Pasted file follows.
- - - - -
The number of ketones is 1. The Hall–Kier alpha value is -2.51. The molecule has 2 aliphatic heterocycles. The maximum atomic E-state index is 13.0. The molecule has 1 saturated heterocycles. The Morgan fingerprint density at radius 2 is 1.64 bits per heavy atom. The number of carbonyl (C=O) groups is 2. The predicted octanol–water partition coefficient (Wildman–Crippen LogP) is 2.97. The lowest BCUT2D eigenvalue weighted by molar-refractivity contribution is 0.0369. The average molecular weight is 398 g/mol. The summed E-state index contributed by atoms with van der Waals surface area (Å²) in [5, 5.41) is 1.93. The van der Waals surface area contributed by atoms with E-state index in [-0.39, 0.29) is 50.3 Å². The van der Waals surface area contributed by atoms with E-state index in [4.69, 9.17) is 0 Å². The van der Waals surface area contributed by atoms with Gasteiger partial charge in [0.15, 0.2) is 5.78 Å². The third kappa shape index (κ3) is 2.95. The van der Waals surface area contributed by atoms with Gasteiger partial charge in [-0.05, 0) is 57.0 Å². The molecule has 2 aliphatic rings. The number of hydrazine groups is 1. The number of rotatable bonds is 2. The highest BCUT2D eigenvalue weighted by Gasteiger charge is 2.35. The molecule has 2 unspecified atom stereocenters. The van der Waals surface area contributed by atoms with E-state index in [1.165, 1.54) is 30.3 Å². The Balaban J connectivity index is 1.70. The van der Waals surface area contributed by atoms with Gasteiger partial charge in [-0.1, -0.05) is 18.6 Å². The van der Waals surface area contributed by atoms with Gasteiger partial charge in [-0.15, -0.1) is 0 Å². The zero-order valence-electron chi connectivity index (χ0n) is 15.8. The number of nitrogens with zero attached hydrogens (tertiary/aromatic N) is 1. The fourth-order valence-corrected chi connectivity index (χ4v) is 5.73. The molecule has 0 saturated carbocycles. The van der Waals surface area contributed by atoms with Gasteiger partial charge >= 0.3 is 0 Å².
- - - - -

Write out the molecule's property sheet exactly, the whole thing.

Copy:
The number of ketones is 1. The Hall–Kier alpha value is -2.51. The molecule has 2 aliphatic heterocycles. The maximum atomic E-state index is 13.0. The molecule has 1 saturated heterocycles. The Morgan fingerprint density at radius 2 is 1.64 bits per heavy atom. The number of carbonyl (C=O) groups is 2. The predicted octanol–water partition coefficient (Wildman–Crippen LogP) is 2.97. The lowest BCUT2D eigenvalue weighted by molar-refractivity contribution is 0.0369. The average molecular weight is 398 g/mol. The summed E-state index contributed by atoms with van der Waals surface area (Å²) in [5, 5.41) is 1.93. The van der Waals surface area contributed by atoms with E-state index in [-0.39, 0.29) is 50.3 Å². The van der Waals surface area contributed by atoms with E-state index in [4.69, 9.17) is 0 Å². The van der Waals surface area contributed by atoms with Gasteiger partial charge in [0.15, 0.2) is 5.78 Å². The third kappa shape index (κ3) is 2.95. The van der Waals surface area contributed by atoms with Gasteiger partial charge in [-0.05, 0) is 57.0 Å². The molecule has 2 aliphatic rings. The number of hydrazine groups is 1. The number of rotatable bonds is 2. The highest BCUT2D eigenvalue weighted by Gasteiger charge is 2.35. The molecule has 2 unspecified atom stereocenters. The van der Waals surface area contributed by atoms with E-state index in [1.165, 1.54) is 30.3 Å². The Balaban J connectivity index is 1.70. The van der Waals surface area contributed by atoms with Gasteiger partial charge in [-0.1, -0.05) is 18.6 Å². The van der Waals surface area contributed by atoms with Gasteiger partial charge in [-0.15, -0.1) is 0 Å². The zero-order valence-electron chi connectivity index (χ0n) is 15.8. The number of nitrogens with zero attached hydrogens (tertiary/aromatic N) is 1. The fourth-order valence-corrected chi connectivity index (χ4v) is 5.73. The molecule has 0 saturated carbocycles. The van der Waals surface area contributed by atoms with Gasteiger partial charge >= 0.3 is 0 Å².